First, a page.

We are a commune of inquiring, skeptical, politically centrist, capitalist, anglophile, traditionalist New England Yankee humans, humanoids, and animals with many interests beyond and above politics. Each of us has had a high-school education (or GED), but all had ADD so didn't pay attention very well, especially the dogs. Each one of us does "try my best to be just like I am," and none of us enjoys working for others, including for Maggie, from whom we receive neither a nickel nor a dime. Freedom from nags, cranks, government, do-gooders, control-freaks and idiots is all that we ask for.
I read this today. Krugman is the king of fallacies and member of the royal family when it comes to revisionism. I'm not sure what world exists in which unproductive spending is better than nothing. If all I did was spend money buying sand to make an ever larger sand pile, soon I will be bankrupt. Multiply this many times over a population, and soon society is starving and bankrupt.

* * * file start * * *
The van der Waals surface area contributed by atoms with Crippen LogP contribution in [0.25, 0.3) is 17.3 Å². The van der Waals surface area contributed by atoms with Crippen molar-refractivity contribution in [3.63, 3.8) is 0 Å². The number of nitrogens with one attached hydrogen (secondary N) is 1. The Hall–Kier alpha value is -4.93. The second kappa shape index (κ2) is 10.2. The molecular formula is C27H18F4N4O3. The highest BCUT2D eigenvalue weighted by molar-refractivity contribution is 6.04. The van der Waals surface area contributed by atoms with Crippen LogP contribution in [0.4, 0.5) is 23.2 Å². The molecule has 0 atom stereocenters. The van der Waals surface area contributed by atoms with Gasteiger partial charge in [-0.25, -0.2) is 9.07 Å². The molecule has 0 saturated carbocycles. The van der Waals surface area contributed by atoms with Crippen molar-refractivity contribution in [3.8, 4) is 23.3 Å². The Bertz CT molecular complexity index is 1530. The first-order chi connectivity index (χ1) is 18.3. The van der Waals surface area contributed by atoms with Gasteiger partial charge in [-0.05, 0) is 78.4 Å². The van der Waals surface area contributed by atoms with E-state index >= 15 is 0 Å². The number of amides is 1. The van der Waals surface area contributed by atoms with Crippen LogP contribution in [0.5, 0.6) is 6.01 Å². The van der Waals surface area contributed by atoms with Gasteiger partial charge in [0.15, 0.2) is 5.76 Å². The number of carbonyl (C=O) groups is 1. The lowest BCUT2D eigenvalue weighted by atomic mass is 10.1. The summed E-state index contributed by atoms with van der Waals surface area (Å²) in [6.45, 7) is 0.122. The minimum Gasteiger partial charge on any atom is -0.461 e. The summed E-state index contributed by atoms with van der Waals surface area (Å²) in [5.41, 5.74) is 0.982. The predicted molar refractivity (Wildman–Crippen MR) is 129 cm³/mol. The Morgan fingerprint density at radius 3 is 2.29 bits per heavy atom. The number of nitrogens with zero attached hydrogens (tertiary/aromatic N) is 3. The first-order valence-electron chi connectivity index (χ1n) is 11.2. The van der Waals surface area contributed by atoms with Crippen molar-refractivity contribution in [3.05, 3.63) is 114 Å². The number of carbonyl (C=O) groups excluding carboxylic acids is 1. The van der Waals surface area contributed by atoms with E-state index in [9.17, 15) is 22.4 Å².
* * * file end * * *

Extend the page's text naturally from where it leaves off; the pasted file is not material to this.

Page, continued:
“This is the kind of environment in which Keynes’s hypothetical policy of burying currency in coalmines and letting the private sector dig it up – or my version, which involvesfaking a threat from nonexistent space aliens – becomes a good thing;spending is good, and while productive spending is best, unproductive spending is still better than nothing.”
Liberalism has spent the better part of the past century attempting to prove that it could competently and responsibly extend the state into new reaches of American life. With the rollout of the Affordable Care Act, the administration has badly injured that cause, confirming the worst slurs against the federal government. It has stifled bad news and fudged promises; it has failed to translate complex mechanisms of policy into plain English; it can’t even launch a damn website. What’s more, nobody responsible for the debacle has lost a job or suffered a demotion. Over time, the Affordable Care Act’s technical difficulties can be repaired. Reversing the initial impressions of government ineptitude won’t be so easy.